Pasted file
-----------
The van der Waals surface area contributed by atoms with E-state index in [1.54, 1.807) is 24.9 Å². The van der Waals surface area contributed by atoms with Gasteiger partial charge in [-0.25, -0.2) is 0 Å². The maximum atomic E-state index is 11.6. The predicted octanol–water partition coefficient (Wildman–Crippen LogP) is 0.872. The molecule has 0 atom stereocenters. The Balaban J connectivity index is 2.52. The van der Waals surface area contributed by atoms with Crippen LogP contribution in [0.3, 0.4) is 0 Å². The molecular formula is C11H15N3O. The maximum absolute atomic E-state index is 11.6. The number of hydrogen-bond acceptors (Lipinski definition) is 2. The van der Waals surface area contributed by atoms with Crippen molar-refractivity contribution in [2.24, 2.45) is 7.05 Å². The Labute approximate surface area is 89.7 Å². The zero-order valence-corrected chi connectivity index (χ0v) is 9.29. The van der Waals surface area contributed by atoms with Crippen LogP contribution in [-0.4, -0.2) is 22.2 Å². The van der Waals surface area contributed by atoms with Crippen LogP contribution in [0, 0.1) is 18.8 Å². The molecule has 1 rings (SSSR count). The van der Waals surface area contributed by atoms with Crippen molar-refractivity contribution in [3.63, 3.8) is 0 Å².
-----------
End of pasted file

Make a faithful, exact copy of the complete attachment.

The van der Waals surface area contributed by atoms with E-state index in [1.54, 1.807) is 24.9 Å². The van der Waals surface area contributed by atoms with Gasteiger partial charge in [-0.25, -0.2) is 0 Å². The maximum atomic E-state index is 11.6. The predicted octanol–water partition coefficient (Wildman–Crippen LogP) is 0.872. The molecule has 0 atom stereocenters. The Balaban J connectivity index is 2.52. The van der Waals surface area contributed by atoms with Crippen LogP contribution in [0.3, 0.4) is 0 Å². The molecular formula is C11H15N3O. The maximum absolute atomic E-state index is 11.6. The number of hydrogen-bond acceptors (Lipinski definition) is 2. The van der Waals surface area contributed by atoms with Crippen molar-refractivity contribution in [2.24, 2.45) is 7.05 Å². The Labute approximate surface area is 89.7 Å². The zero-order valence-corrected chi connectivity index (χ0v) is 9.29. The van der Waals surface area contributed by atoms with Crippen LogP contribution in [-0.4, -0.2) is 22.2 Å². The van der Waals surface area contributed by atoms with Crippen LogP contribution in [0, 0.1) is 18.8 Å². The molecule has 1 rings (SSSR count). The van der Waals surface area contributed by atoms with Crippen molar-refractivity contribution in [3.63, 3.8) is 0 Å².